A Southern tradition is to eat blackeye peas and cabbage on New Year’s day or after the clock rings in the new year at midnight. Blackeye peas mean luck and prosperity. Cabbage, reminding a person of green back dollars, means wealth. My very sweet, Cajun/Italian next door neighbor would share her boiled cabbage greens and blackeye peas if I said I wasn’t cooking any on News Years Day. She made sure we were taken care of.
Traditionally these two foods are boiled, but they can be prepared in other ways as well. There’s no excuse not to eat these things on New Years day. And if you’re really not a cook, putting a few dried blackeye peas in your pocket has the same effect, I’m told. Coleslaw is easily found in restaurants, those chicken fast-food chains and easily made from a mix from the supermarket.
What to do with the left-over or remaining sweet potatoes from the holidays, one might ask? This recipe uses sweet potatoes in a cake.
Before you discredit this seemingly unusual idea, the cake tastes much like a banana cake or applesauce cake. The sweet potatoes make the cake very moist and the molasses and spices blend the flavors together. Try it, you’ll be pleasantly surprised.
One of my favorite Christmas traditions is baking Christmas cookies. We made rolled and cut-out decorated cookies growing up, and I continue that tradition with my children. One year I got the idea of decorating our Christmas tree with the cookies; only to watch the decorations disappear one by one. But it was fun. I bake cookies for our family, to share as gifts and always look forward to getting my creativity in motion as the aroma of fresh baked cookies fills the house.
Each season, I like to try baking a few new kinds of cookies. I’m a sucker for buying those food-related magazines at the grocery store check-out lane–and have stacks of magazines with sticky-notes to attest to it. Many of the recipes are actually pretty good. And since I’ve baked so many cookies over the years, I’ve got a good idea on what makes a pleasing cookie.
Many restaurants in the South include Bread Pudding as a dessert offering; it’s a popular dessert. It’s sweet and rich, often accompanied with Rum Sauce. However, I have to admit that bread pudding has never been one of my favorite desserts. That is until I discovered a version by Paul Prudhomme, famous Cajun chef with a restaurant in the heart of the French Quarter in New Orleans.
One of my favorite salads to serve during the Christmas season is “Holiday Spinach Salad with Vinaigrette Dressing”. It is colorful–with green spinach and red cherry tomatoes–the fruit adds a nice flavor and the light dressing doesn’t overpower the salad. I always get many compliments when it is served.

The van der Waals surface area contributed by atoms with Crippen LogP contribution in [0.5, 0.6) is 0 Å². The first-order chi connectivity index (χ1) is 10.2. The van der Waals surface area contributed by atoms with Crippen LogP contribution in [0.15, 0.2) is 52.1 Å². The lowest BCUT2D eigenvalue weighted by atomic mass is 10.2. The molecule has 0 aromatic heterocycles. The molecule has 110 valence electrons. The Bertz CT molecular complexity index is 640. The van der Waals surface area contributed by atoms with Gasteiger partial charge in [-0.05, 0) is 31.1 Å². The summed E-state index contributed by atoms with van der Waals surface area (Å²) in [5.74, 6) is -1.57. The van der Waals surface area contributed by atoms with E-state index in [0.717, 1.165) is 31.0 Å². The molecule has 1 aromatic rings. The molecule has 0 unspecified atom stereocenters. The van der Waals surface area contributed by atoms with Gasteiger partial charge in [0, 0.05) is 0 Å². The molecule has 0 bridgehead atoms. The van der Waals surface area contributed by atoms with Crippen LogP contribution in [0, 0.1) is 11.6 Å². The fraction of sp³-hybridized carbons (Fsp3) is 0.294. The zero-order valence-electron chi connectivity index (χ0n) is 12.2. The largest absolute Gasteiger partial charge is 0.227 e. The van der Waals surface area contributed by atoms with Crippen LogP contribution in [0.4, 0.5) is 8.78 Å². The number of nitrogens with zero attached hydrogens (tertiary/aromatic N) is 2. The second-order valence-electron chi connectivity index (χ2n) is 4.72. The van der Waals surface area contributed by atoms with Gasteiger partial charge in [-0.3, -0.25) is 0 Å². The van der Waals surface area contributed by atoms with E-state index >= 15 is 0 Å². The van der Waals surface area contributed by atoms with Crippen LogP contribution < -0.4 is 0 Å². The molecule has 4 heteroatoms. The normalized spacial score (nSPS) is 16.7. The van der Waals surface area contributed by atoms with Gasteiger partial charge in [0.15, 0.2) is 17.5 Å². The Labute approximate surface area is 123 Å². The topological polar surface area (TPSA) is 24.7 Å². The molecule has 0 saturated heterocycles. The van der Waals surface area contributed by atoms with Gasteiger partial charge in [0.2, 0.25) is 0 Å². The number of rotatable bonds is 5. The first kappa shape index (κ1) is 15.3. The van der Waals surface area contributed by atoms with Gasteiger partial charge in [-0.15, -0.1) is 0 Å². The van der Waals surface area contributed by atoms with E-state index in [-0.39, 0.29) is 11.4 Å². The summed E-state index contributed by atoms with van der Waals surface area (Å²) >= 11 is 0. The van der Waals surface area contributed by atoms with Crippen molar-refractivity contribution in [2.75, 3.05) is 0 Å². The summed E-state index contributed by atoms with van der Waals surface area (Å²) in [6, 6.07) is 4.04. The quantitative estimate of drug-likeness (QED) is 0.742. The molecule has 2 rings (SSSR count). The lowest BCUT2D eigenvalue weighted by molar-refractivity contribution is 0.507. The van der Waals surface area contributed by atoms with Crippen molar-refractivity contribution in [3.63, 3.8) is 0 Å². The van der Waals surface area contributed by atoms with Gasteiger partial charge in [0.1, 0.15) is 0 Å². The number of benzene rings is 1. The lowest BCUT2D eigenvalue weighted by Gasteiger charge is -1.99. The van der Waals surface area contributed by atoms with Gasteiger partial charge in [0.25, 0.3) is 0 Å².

After moving to Louisiana, I discovered that many restaurants in New Orleans served a French Vinaigrette Dressing on lettuce salads. It was really a vinegar and oil dressing. The dressing used in my recipe is one I’ve adapted over the years based on the vinegar and oil traditional “French Dressing”, and it is now one of my favorites. It’s much lower in oil than the original ones. I use pineapple or mandarin orange juice in the dressing, giving the salad a fruity flavor.
Do satsumas grow in Louisiana? And what are they? I have to admit I haven’t really given much attention to satusmas. When I saw the road-side vendor was selling satsumas, I decided to stop and purchase a sack. The vendor said that these satsumas came from Opelousas, Louisiana, and were not very plentiful this year.
That lead to a search for recipes that include oranges as an ingredient. Of course, I wanted to learn more about satsumas.
I’ve been sorting old family photographs and for whatever reason that brought back memories of the ice cream truck that drove through the neighborhood in the summer months. I always got Dream-sickle Push-Up’s with their creamy orange flavor.
What a great thing to make with my sack of satsumas. I tried making a custard ice cream and also a sherbet. Both turned out with success. Surprisingly like the one I remembered.